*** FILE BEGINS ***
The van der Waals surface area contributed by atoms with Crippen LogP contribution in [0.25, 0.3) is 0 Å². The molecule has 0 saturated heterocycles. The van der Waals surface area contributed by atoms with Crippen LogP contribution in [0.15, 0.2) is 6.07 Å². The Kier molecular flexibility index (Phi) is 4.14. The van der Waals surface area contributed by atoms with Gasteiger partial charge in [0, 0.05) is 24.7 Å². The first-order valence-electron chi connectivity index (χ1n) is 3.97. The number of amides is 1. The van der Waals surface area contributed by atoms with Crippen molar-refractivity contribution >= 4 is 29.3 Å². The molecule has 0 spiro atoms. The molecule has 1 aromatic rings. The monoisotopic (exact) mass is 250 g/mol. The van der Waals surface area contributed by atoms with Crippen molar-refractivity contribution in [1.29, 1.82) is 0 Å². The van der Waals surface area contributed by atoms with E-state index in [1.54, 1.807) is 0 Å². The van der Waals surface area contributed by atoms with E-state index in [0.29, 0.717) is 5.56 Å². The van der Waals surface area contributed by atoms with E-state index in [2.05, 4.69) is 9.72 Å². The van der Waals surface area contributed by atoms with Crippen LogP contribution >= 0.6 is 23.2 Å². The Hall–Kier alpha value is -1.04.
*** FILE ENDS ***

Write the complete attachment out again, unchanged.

The van der Waals surface area contributed by atoms with Crippen LogP contribution in [0.25, 0.3) is 0 Å². The molecule has 0 saturated heterocycles. The van der Waals surface area contributed by atoms with Crippen LogP contribution in [0.15, 0.2) is 6.07 Å². The Kier molecular flexibility index (Phi) is 4.14. The van der Waals surface area contributed by atoms with Gasteiger partial charge in [0, 0.05) is 24.7 Å². The first-order valence-electron chi connectivity index (χ1n) is 3.97. The number of amides is 1. The van der Waals surface area contributed by atoms with Crippen molar-refractivity contribution >= 4 is 29.3 Å². The molecule has 0 spiro atoms. The molecule has 1 aromatic rings. The monoisotopic (exact) mass is 250 g/mol. The van der Waals surface area contributed by atoms with Crippen molar-refractivity contribution in [1.29, 1.82) is 0 Å². The van der Waals surface area contributed by atoms with E-state index in [1.54, 1.807) is 0 Å². The van der Waals surface area contributed by atoms with E-state index in [0.29, 0.717) is 5.56 Å². The van der Waals surface area contributed by atoms with E-state index in [2.05, 4.69) is 9.72 Å². The van der Waals surface area contributed by atoms with Crippen LogP contribution >= 0.6 is 23.2 Å². The Hall–Kier alpha value is -1.04.